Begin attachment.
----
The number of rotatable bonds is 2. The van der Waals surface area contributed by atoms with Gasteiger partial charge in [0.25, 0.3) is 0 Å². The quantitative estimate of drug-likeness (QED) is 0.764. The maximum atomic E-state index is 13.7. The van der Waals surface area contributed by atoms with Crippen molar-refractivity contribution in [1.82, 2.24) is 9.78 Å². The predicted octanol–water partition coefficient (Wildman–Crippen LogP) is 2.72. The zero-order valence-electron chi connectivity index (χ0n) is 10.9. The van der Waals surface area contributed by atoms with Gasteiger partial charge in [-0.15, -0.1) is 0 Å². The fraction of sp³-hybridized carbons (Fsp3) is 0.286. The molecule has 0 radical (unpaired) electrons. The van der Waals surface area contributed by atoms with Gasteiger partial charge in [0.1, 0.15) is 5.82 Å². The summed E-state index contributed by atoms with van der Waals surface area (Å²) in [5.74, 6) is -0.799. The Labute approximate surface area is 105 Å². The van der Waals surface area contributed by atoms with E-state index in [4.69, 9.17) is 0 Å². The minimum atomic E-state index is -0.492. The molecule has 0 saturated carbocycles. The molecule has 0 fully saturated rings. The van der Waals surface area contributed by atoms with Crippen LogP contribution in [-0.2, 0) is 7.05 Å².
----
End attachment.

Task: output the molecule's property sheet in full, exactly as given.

The number of rotatable bonds is 2. The van der Waals surface area contributed by atoms with Gasteiger partial charge in [0.25, 0.3) is 0 Å². The quantitative estimate of drug-likeness (QED) is 0.764. The maximum atomic E-state index is 13.7. The van der Waals surface area contributed by atoms with Crippen molar-refractivity contribution in [1.82, 2.24) is 9.78 Å². The predicted octanol–water partition coefficient (Wildman–Crippen LogP) is 2.72. The zero-order valence-electron chi connectivity index (χ0n) is 10.9. The van der Waals surface area contributed by atoms with Gasteiger partial charge in [-0.15, -0.1) is 0 Å². The fraction of sp³-hybridized carbons (Fsp3) is 0.286. The molecule has 0 radical (unpaired) electrons. The van der Waals surface area contributed by atoms with Gasteiger partial charge in [0.1, 0.15) is 5.82 Å². The summed E-state index contributed by atoms with van der Waals surface area (Å²) in [5.74, 6) is -0.799. The Labute approximate surface area is 105 Å². The van der Waals surface area contributed by atoms with E-state index in [4.69, 9.17) is 0 Å². The minimum atomic E-state index is -0.492. The molecule has 0 saturated carbocycles. The molecule has 0 fully saturated rings. The van der Waals surface area contributed by atoms with Crippen LogP contribution in [-0.2, 0) is 7.05 Å².